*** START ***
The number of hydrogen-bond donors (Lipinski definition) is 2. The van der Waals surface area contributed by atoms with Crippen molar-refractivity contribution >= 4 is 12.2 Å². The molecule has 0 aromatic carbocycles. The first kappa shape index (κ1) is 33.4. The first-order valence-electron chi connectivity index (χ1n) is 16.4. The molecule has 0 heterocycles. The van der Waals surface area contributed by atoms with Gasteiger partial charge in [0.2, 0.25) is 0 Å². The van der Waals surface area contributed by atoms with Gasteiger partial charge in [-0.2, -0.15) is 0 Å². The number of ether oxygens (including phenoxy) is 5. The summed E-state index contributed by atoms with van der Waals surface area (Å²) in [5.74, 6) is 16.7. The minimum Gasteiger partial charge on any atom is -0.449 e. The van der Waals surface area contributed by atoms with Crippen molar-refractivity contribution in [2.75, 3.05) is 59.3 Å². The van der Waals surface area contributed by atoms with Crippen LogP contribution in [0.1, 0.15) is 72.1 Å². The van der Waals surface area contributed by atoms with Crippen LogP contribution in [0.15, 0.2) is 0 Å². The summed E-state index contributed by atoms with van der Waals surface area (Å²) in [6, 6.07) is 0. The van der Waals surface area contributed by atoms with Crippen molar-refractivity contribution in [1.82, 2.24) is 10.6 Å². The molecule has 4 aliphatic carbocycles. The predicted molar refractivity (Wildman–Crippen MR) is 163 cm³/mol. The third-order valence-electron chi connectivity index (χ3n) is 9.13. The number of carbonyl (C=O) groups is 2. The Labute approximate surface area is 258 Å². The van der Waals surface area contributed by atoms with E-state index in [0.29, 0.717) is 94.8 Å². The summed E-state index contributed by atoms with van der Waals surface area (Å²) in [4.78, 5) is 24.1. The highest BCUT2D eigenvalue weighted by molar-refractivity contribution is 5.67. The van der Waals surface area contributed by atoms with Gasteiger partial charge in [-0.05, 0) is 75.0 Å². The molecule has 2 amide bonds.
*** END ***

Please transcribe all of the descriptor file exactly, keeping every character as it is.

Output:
The number of hydrogen-bond donors (Lipinski definition) is 2. The van der Waals surface area contributed by atoms with Crippen molar-refractivity contribution >= 4 is 12.2 Å². The molecule has 0 aromatic carbocycles. The first kappa shape index (κ1) is 33.4. The first-order valence-electron chi connectivity index (χ1n) is 16.4. The molecule has 0 heterocycles. The van der Waals surface area contributed by atoms with Gasteiger partial charge in [0.2, 0.25) is 0 Å². The van der Waals surface area contributed by atoms with Gasteiger partial charge in [-0.2, -0.15) is 0 Å². The number of ether oxygens (including phenoxy) is 5. The summed E-state index contributed by atoms with van der Waals surface area (Å²) in [5.74, 6) is 16.7. The minimum Gasteiger partial charge on any atom is -0.449 e. The van der Waals surface area contributed by atoms with Crippen molar-refractivity contribution in [2.75, 3.05) is 59.3 Å². The van der Waals surface area contributed by atoms with Crippen LogP contribution in [0.1, 0.15) is 72.1 Å². The van der Waals surface area contributed by atoms with Crippen LogP contribution in [0.15, 0.2) is 0 Å². The summed E-state index contributed by atoms with van der Waals surface area (Å²) in [6, 6.07) is 0. The van der Waals surface area contributed by atoms with Crippen molar-refractivity contribution in [1.82, 2.24) is 10.6 Å². The molecule has 4 aliphatic carbocycles. The predicted molar refractivity (Wildman–Crippen MR) is 163 cm³/mol. The third-order valence-electron chi connectivity index (χ3n) is 9.13. The number of carbonyl (C=O) groups is 2. The Labute approximate surface area is 258 Å². The van der Waals surface area contributed by atoms with E-state index in [0.29, 0.717) is 94.8 Å². The summed E-state index contributed by atoms with van der Waals surface area (Å²) in [4.78, 5) is 24.1. The highest BCUT2D eigenvalue weighted by molar-refractivity contribution is 5.67. The van der Waals surface area contributed by atoms with Gasteiger partial charge in [-0.05, 0) is 75.0 Å². The molecule has 2 amide bonds.